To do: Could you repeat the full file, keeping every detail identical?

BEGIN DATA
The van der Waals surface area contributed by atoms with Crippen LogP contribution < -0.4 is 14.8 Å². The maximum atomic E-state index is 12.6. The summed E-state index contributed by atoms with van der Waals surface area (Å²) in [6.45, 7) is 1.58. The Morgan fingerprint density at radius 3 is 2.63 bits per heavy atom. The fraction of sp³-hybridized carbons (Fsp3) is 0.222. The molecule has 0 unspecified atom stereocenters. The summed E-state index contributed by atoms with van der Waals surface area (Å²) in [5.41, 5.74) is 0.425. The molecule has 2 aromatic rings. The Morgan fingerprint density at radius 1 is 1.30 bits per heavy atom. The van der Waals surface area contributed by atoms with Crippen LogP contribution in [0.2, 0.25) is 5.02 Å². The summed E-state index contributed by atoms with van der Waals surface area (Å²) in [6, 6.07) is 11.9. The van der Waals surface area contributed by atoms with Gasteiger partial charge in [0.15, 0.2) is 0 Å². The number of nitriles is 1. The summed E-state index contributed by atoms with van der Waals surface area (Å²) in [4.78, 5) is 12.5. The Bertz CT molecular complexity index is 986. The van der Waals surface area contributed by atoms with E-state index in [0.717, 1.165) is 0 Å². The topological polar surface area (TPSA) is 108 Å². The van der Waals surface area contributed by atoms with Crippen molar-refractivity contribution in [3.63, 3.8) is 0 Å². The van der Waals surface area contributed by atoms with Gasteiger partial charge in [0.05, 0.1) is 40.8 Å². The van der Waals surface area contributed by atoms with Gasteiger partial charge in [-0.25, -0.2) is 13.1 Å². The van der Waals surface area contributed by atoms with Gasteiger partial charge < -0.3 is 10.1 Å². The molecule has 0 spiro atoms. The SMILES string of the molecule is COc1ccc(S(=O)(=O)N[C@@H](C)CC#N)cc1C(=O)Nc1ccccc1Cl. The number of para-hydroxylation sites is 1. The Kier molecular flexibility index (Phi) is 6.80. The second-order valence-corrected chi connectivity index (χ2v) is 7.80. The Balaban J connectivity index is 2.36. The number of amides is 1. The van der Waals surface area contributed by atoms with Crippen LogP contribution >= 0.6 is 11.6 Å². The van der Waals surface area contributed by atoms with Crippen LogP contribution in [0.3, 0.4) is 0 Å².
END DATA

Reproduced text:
The van der Waals surface area contributed by atoms with Crippen LogP contribution < -0.4 is 14.8 Å². The maximum atomic E-state index is 12.6. The summed E-state index contributed by atoms with van der Waals surface area (Å²) in [6.45, 7) is 1.58. The Morgan fingerprint density at radius 3 is 2.63 bits per heavy atom. The fraction of sp³-hybridized carbons (Fsp3) is 0.222. The molecule has 0 unspecified atom stereocenters. The summed E-state index contributed by atoms with van der Waals surface area (Å²) in [5.41, 5.74) is 0.425. The molecule has 2 aromatic rings. The Morgan fingerprint density at radius 1 is 1.30 bits per heavy atom. The van der Waals surface area contributed by atoms with Crippen LogP contribution in [0.2, 0.25) is 5.02 Å². The summed E-state index contributed by atoms with van der Waals surface area (Å²) in [6, 6.07) is 11.9. The van der Waals surface area contributed by atoms with Gasteiger partial charge in [0.15, 0.2) is 0 Å². The number of nitriles is 1. The summed E-state index contributed by atoms with van der Waals surface area (Å²) in [4.78, 5) is 12.5. The Bertz CT molecular complexity index is 986. The van der Waals surface area contributed by atoms with E-state index in [0.717, 1.165) is 0 Å². The topological polar surface area (TPSA) is 108 Å². The van der Waals surface area contributed by atoms with Crippen molar-refractivity contribution in [3.63, 3.8) is 0 Å². The van der Waals surface area contributed by atoms with Gasteiger partial charge in [0.05, 0.1) is 40.8 Å². The van der Waals surface area contributed by atoms with Gasteiger partial charge in [-0.25, -0.2) is 13.1 Å². The van der Waals surface area contributed by atoms with Gasteiger partial charge < -0.3 is 10.1 Å². The molecule has 0 spiro atoms. The SMILES string of the molecule is COc1ccc(S(=O)(=O)N[C@@H](C)CC#N)cc1C(=O)Nc1ccccc1Cl. The number of para-hydroxylation sites is 1. The Kier molecular flexibility index (Phi) is 6.80. The second-order valence-corrected chi connectivity index (χ2v) is 7.80. The Balaban J connectivity index is 2.36. The number of amides is 1. The van der Waals surface area contributed by atoms with Crippen LogP contribution >= 0.6 is 11.6 Å². The van der Waals surface area contributed by atoms with Crippen LogP contribution in [0.3, 0.4) is 0 Å².